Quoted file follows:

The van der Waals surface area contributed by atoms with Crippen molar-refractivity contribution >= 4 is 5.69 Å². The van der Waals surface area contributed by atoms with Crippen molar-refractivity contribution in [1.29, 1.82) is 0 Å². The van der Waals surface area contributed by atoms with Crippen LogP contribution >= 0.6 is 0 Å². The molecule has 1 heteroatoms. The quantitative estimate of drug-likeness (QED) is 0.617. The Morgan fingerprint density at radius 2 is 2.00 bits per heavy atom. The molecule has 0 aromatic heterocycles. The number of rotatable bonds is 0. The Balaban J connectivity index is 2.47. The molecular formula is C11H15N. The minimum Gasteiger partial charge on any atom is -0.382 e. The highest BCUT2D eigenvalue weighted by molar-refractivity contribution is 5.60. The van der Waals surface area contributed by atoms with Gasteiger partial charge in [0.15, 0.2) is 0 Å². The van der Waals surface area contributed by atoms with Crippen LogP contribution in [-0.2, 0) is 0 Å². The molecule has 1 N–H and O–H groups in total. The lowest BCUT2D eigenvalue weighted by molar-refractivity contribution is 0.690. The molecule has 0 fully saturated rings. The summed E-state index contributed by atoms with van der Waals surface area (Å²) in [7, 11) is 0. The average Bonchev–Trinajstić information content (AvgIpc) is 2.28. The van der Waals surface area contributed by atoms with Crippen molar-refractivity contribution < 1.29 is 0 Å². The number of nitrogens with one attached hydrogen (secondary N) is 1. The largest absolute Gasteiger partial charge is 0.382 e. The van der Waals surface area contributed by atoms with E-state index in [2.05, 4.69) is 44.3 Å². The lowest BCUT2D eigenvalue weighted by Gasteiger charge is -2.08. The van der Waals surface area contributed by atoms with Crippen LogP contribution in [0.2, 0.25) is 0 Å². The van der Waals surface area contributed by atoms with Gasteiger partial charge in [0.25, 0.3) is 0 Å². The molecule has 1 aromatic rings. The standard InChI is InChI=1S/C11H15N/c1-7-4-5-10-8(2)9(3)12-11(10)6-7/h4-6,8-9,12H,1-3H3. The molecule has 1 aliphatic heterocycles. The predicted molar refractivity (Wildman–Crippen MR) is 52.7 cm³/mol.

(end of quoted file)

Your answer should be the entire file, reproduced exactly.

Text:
The van der Waals surface area contributed by atoms with Crippen molar-refractivity contribution >= 4 is 5.69 Å². The van der Waals surface area contributed by atoms with Crippen molar-refractivity contribution in [1.29, 1.82) is 0 Å². The van der Waals surface area contributed by atoms with Crippen LogP contribution >= 0.6 is 0 Å². The molecule has 1 heteroatoms. The quantitative estimate of drug-likeness (QED) is 0.617. The Morgan fingerprint density at radius 2 is 2.00 bits per heavy atom. The molecule has 0 aromatic heterocycles. The number of rotatable bonds is 0. The Balaban J connectivity index is 2.47. The molecular formula is C11H15N. The minimum Gasteiger partial charge on any atom is -0.382 e. The highest BCUT2D eigenvalue weighted by molar-refractivity contribution is 5.60. The van der Waals surface area contributed by atoms with Gasteiger partial charge in [0.15, 0.2) is 0 Å². The van der Waals surface area contributed by atoms with Crippen LogP contribution in [-0.2, 0) is 0 Å². The molecule has 1 N–H and O–H groups in total. The lowest BCUT2D eigenvalue weighted by molar-refractivity contribution is 0.690. The molecule has 0 fully saturated rings. The summed E-state index contributed by atoms with van der Waals surface area (Å²) in [7, 11) is 0. The average Bonchev–Trinajstić information content (AvgIpc) is 2.28. The van der Waals surface area contributed by atoms with Crippen molar-refractivity contribution < 1.29 is 0 Å². The number of nitrogens with one attached hydrogen (secondary N) is 1. The largest absolute Gasteiger partial charge is 0.382 e. The van der Waals surface area contributed by atoms with E-state index in [2.05, 4.69) is 44.3 Å². The lowest BCUT2D eigenvalue weighted by Gasteiger charge is -2.08. The van der Waals surface area contributed by atoms with Crippen LogP contribution in [0.2, 0.25) is 0 Å². The van der Waals surface area contributed by atoms with Gasteiger partial charge in [0.25, 0.3) is 0 Å². The molecule has 1 aromatic rings. The standard InChI is InChI=1S/C11H15N/c1-7-4-5-10-8(2)9(3)12-11(10)6-7/h4-6,8-9,12H,1-3H3. The molecule has 1 aliphatic heterocycles. The predicted molar refractivity (Wildman–Crippen MR) is 52.7 cm³/mol.